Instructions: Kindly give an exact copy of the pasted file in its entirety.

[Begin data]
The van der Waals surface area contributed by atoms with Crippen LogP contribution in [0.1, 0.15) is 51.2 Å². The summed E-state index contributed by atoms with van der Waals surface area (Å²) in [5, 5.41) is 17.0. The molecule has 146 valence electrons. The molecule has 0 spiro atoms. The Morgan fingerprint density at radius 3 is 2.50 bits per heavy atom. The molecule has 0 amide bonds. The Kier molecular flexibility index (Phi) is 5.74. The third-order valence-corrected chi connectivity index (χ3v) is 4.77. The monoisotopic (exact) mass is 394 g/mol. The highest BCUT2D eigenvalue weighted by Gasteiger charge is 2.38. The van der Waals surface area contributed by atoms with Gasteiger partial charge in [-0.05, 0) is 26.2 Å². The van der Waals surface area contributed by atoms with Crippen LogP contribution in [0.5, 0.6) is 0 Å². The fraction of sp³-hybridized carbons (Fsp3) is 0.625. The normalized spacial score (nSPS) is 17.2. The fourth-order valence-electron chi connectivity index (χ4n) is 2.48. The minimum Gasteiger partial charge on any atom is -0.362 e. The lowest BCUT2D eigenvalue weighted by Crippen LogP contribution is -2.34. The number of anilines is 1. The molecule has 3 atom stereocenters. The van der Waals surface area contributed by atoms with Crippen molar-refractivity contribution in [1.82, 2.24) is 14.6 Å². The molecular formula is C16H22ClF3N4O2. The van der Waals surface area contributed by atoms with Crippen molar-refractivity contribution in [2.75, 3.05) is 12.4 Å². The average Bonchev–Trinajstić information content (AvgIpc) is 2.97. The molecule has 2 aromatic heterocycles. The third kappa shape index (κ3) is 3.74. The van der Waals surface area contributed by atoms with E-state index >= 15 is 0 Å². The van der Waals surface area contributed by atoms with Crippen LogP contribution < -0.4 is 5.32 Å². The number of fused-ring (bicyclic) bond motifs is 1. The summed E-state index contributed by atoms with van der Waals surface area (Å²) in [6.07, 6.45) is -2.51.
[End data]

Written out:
The van der Waals surface area contributed by atoms with Crippen LogP contribution in [0.1, 0.15) is 51.2 Å². The summed E-state index contributed by atoms with van der Waals surface area (Å²) in [5, 5.41) is 17.0. The molecule has 146 valence electrons. The molecule has 0 spiro atoms. The Morgan fingerprint density at radius 3 is 2.50 bits per heavy atom. The molecule has 0 amide bonds. The Kier molecular flexibility index (Phi) is 5.74. The third-order valence-corrected chi connectivity index (χ3v) is 4.77. The monoisotopic (exact) mass is 394 g/mol. The highest BCUT2D eigenvalue weighted by Gasteiger charge is 2.38. The van der Waals surface area contributed by atoms with Gasteiger partial charge in [-0.05, 0) is 26.2 Å². The van der Waals surface area contributed by atoms with Crippen LogP contribution in [0.5, 0.6) is 0 Å². The fraction of sp³-hybridized carbons (Fsp3) is 0.625. The normalized spacial score (nSPS) is 17.2. The fourth-order valence-electron chi connectivity index (χ4n) is 2.48. The minimum Gasteiger partial charge on any atom is -0.362 e. The lowest BCUT2D eigenvalue weighted by Crippen LogP contribution is -2.34. The number of anilines is 1. The molecule has 3 atom stereocenters. The van der Waals surface area contributed by atoms with Crippen molar-refractivity contribution in [1.82, 2.24) is 14.6 Å². The molecular formula is C16H22ClF3N4O2. The van der Waals surface area contributed by atoms with Crippen molar-refractivity contribution in [2.75, 3.05) is 12.4 Å². The average Bonchev–Trinajstić information content (AvgIpc) is 2.97. The molecule has 2 aromatic heterocycles. The third kappa shape index (κ3) is 3.74. The van der Waals surface area contributed by atoms with E-state index >= 15 is 0 Å². The van der Waals surface area contributed by atoms with Crippen LogP contribution < -0.4 is 5.32 Å². The number of fused-ring (bicyclic) bond motifs is 1. The summed E-state index contributed by atoms with van der Waals surface area (Å²) in [6.07, 6.45) is -2.51.